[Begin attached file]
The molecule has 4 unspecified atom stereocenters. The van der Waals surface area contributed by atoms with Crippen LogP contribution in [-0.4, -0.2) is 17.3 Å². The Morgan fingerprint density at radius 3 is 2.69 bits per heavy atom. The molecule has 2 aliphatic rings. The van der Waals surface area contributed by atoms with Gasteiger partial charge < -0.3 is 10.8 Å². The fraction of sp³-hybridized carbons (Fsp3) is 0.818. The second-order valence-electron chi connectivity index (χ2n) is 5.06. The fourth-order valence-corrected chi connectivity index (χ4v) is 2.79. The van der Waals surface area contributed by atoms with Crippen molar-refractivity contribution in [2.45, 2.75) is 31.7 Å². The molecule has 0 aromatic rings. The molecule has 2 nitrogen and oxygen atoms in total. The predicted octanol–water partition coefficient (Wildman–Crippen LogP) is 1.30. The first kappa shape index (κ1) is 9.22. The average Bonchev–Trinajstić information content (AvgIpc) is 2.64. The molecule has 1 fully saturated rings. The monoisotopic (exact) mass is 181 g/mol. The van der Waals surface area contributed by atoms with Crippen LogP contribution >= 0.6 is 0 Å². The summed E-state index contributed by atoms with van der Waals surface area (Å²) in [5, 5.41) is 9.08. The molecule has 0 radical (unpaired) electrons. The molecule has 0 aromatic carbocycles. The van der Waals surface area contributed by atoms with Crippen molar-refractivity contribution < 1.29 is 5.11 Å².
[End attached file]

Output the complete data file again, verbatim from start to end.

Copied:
The molecule has 4 unspecified atom stereocenters. The van der Waals surface area contributed by atoms with Crippen LogP contribution in [-0.4, -0.2) is 17.3 Å². The Morgan fingerprint density at radius 3 is 2.69 bits per heavy atom. The molecule has 2 aliphatic rings. The van der Waals surface area contributed by atoms with Gasteiger partial charge < -0.3 is 10.8 Å². The fraction of sp³-hybridized carbons (Fsp3) is 0.818. The second-order valence-electron chi connectivity index (χ2n) is 5.06. The fourth-order valence-corrected chi connectivity index (χ4v) is 2.79. The van der Waals surface area contributed by atoms with Crippen molar-refractivity contribution in [2.45, 2.75) is 31.7 Å². The molecule has 0 aromatic rings. The molecule has 2 nitrogen and oxygen atoms in total. The predicted octanol–water partition coefficient (Wildman–Crippen LogP) is 1.30. The first kappa shape index (κ1) is 9.22. The average Bonchev–Trinajstić information content (AvgIpc) is 2.64. The molecule has 1 fully saturated rings. The monoisotopic (exact) mass is 181 g/mol. The van der Waals surface area contributed by atoms with Crippen LogP contribution >= 0.6 is 0 Å². The summed E-state index contributed by atoms with van der Waals surface area (Å²) in [5, 5.41) is 9.08. The molecule has 0 radical (unpaired) electrons. The molecule has 0 aromatic carbocycles. The van der Waals surface area contributed by atoms with Crippen molar-refractivity contribution < 1.29 is 5.11 Å².